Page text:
RE: ? NARCOLEPSY ?
When you go to a specialist, normally there is a form you film out the first visit in which you list your GP and your referring doctor, or there is a referral slip or letter you have handed them with the necessary information, and copies of the study are sent by matter of course to both for their files. You can get copies from any of the three sources. There is no legal reason for any physician or hospital to refuse to allow you access to your own records, although if you are talking about a lab, there may be a fee for the photocopy. Some doctor's offices also charge a fee, but here it is hidden in the general costs of contacting a physician, so I am not sure in the US how that would be fee structured. Don't let it wait too long if you want the data, once it is filed it will be more expensive to retrieve it. Anything left more than a year at a specialist's (unless you are a continuously active case) is moved to a morgue for the next seven years, and it costs more to retrieve that.
However, most of the raw data will be gobbledygook to you, only the report will hold anything of value for you to glean something from. And even though today we have computers to read a lot of eeg data and other data collected for a test like yours, computers that are good at pattern recognition, someone still has to go over the ton of readings by hand to check it, and even if they rely on a computer's reading of events (it will more or less underline areas of concern and the tech will still have to look a them) it still has to be analysed and a report made from that, and that is time consuming. Meanwhile they are working on the next ten cases and working on yours and five previous ones, so you can imagine they are very busy and it takes some time to get it all done. Furthermore, the data produced isn't a short strip, like an ekg, which can be read at a glance - it is very lengthy and takes some time to go through and understand, doing backwards comparisons throughout. And in your case, there are four sets of data to compare, and that takes time again.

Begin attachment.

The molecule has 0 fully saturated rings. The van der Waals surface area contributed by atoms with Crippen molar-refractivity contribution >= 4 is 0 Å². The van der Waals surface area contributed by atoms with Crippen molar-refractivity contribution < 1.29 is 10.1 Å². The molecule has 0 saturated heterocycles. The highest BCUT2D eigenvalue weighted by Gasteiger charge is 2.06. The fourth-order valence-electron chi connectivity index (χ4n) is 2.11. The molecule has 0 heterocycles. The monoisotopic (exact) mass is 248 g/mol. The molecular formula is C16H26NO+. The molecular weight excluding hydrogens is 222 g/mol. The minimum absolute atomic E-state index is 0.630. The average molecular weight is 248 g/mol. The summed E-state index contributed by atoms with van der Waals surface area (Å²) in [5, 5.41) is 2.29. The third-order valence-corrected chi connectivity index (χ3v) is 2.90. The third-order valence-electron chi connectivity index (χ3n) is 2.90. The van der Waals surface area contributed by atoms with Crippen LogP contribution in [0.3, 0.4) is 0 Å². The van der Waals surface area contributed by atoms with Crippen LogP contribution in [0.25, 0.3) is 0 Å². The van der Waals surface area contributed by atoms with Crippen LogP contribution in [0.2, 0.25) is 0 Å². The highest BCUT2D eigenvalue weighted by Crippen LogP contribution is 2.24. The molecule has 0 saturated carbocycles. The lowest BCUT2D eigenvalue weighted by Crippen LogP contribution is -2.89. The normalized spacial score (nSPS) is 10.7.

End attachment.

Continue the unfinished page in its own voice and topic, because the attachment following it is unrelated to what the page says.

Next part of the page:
I would not seek out the raw data unless you are qualified to read it, or you have someone who is, and are willing to pay the expense. The final report is all you need in most cases, and all you should ask for. Narcolepsy is not that hard to see in the data if you are trained to know what you are looking for, but it is hard if you don't. The report should contain all relevant information for you or any physician. And don't worry about the lab tech missing something in the data - as I said, they know what they are looking for and it would jump out at them when reading the raw data.
One more thing, I have access to my own data because it is my data, by law, not because I am a doctor. And just because I am a doctor, I cannot access another patient's data, even at the hospital where I teach, just on a whim. I would need to be a consultant on the case and need the permission of the patient or their physician to do so. And even though at our hospital everything is now kept on a computer, there are safeguards to prevent doctors from different departments to go "trawling" through files of people who aren't their patients. Confidentiality rules are very strong here, and I know that the same data protections are in place in the US. Your data is yours, by law. The only reason to refuse you the data is the cost or mischigas of retrieving it. They may query you as to why you want it, and certainly will make you jump through hoops to prove you are who you are, but that is all.